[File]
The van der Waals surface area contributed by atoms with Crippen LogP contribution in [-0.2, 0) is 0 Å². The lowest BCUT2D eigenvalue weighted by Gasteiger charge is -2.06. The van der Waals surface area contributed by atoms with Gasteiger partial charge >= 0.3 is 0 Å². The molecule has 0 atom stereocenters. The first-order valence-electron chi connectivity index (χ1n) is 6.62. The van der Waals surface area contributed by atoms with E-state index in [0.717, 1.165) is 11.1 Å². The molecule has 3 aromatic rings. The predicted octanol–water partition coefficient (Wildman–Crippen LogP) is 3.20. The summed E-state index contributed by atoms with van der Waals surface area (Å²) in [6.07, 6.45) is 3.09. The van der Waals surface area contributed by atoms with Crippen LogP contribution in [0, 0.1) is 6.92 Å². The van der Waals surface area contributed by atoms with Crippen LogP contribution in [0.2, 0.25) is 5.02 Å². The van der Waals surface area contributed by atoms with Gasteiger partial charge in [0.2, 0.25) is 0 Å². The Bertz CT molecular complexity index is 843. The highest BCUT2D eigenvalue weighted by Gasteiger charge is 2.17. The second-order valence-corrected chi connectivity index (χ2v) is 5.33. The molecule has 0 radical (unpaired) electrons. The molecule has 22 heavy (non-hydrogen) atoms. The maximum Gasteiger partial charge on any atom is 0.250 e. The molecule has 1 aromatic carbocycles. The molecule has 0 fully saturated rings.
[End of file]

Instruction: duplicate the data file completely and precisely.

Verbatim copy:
The van der Waals surface area contributed by atoms with Crippen LogP contribution in [-0.2, 0) is 0 Å². The lowest BCUT2D eigenvalue weighted by Gasteiger charge is -2.06. The van der Waals surface area contributed by atoms with Gasteiger partial charge >= 0.3 is 0 Å². The molecule has 0 atom stereocenters. The first-order valence-electron chi connectivity index (χ1n) is 6.62. The van der Waals surface area contributed by atoms with E-state index in [0.717, 1.165) is 11.1 Å². The molecule has 3 aromatic rings. The predicted octanol–water partition coefficient (Wildman–Crippen LogP) is 3.20. The summed E-state index contributed by atoms with van der Waals surface area (Å²) in [6.07, 6.45) is 3.09. The van der Waals surface area contributed by atoms with Crippen LogP contribution in [0, 0.1) is 6.92 Å². The van der Waals surface area contributed by atoms with Crippen LogP contribution in [0.2, 0.25) is 5.02 Å². The van der Waals surface area contributed by atoms with Gasteiger partial charge in [0.2, 0.25) is 0 Å². The Bertz CT molecular complexity index is 843. The highest BCUT2D eigenvalue weighted by Gasteiger charge is 2.17. The second-order valence-corrected chi connectivity index (χ2v) is 5.33. The molecule has 0 radical (unpaired) electrons. The molecule has 22 heavy (non-hydrogen) atoms. The maximum Gasteiger partial charge on any atom is 0.250 e. The molecule has 1 aromatic carbocycles. The molecule has 0 fully saturated rings.